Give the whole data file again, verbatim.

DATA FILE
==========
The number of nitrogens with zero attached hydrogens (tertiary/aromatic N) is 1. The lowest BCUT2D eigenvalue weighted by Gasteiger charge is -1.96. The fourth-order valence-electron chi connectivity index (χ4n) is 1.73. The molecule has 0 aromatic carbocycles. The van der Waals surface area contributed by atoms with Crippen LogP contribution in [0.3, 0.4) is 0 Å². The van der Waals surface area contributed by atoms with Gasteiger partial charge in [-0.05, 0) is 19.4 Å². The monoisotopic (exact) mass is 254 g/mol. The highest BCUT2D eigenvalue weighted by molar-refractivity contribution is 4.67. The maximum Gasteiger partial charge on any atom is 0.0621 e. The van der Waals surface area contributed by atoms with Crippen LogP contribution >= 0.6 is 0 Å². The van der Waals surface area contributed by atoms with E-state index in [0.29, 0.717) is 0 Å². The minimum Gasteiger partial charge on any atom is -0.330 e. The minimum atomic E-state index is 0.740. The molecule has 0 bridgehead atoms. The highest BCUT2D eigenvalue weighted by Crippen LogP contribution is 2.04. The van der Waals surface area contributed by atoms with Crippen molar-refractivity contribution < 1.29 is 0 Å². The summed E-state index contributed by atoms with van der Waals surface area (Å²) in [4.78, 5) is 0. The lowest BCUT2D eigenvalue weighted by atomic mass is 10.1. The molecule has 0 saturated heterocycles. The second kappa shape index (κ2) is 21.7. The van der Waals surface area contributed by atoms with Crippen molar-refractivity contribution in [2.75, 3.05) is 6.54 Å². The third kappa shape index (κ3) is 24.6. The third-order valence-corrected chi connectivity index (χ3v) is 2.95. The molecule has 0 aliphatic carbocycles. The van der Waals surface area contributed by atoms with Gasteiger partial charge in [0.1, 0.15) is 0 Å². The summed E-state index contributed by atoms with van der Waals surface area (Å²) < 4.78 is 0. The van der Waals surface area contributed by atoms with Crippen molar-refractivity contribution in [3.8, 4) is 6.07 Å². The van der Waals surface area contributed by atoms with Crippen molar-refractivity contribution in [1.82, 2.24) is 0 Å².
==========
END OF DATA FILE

The number of nitrogens with zero attached hydrogens (tertiary/aromatic N) is 1. The lowest BCUT2D eigenvalue weighted by Gasteiger charge is -1.96. The fourth-order valence-electron chi connectivity index (χ4n) is 1.73. The molecule has 0 aromatic carbocycles. The van der Waals surface area contributed by atoms with Crippen LogP contribution in [0.3, 0.4) is 0 Å². The van der Waals surface area contributed by atoms with Gasteiger partial charge in [-0.05, 0) is 19.4 Å². The monoisotopic (exact) mass is 254 g/mol. The highest BCUT2D eigenvalue weighted by molar-refractivity contribution is 4.67. The maximum Gasteiger partial charge on any atom is 0.0621 e. The van der Waals surface area contributed by atoms with Crippen LogP contribution >= 0.6 is 0 Å². The van der Waals surface area contributed by atoms with E-state index in [0.29, 0.717) is 0 Å². The minimum Gasteiger partial charge on any atom is -0.330 e. The minimum atomic E-state index is 0.740. The molecule has 0 bridgehead atoms. The highest BCUT2D eigenvalue weighted by Crippen LogP contribution is 2.04. The van der Waals surface area contributed by atoms with Crippen molar-refractivity contribution < 1.29 is 0 Å². The summed E-state index contributed by atoms with van der Waals surface area (Å²) in [4.78, 5) is 0. The lowest BCUT2D eigenvalue weighted by atomic mass is 10.1. The molecule has 0 saturated heterocycles. The second kappa shape index (κ2) is 21.7. The van der Waals surface area contributed by atoms with Crippen molar-refractivity contribution in [2.75, 3.05) is 6.54 Å². The third kappa shape index (κ3) is 24.6. The third-order valence-corrected chi connectivity index (χ3v) is 2.95. The molecule has 0 aliphatic carbocycles. The van der Waals surface area contributed by atoms with Gasteiger partial charge in [0.1, 0.15) is 0 Å². The summed E-state index contributed by atoms with van der Waals surface area (Å²) < 4.78 is 0. The van der Waals surface area contributed by atoms with Crippen molar-refractivity contribution in [3.8, 4) is 6.07 Å². The van der Waals surface area contributed by atoms with Crippen molar-refractivity contribution in [1.82, 2.24) is 0 Å².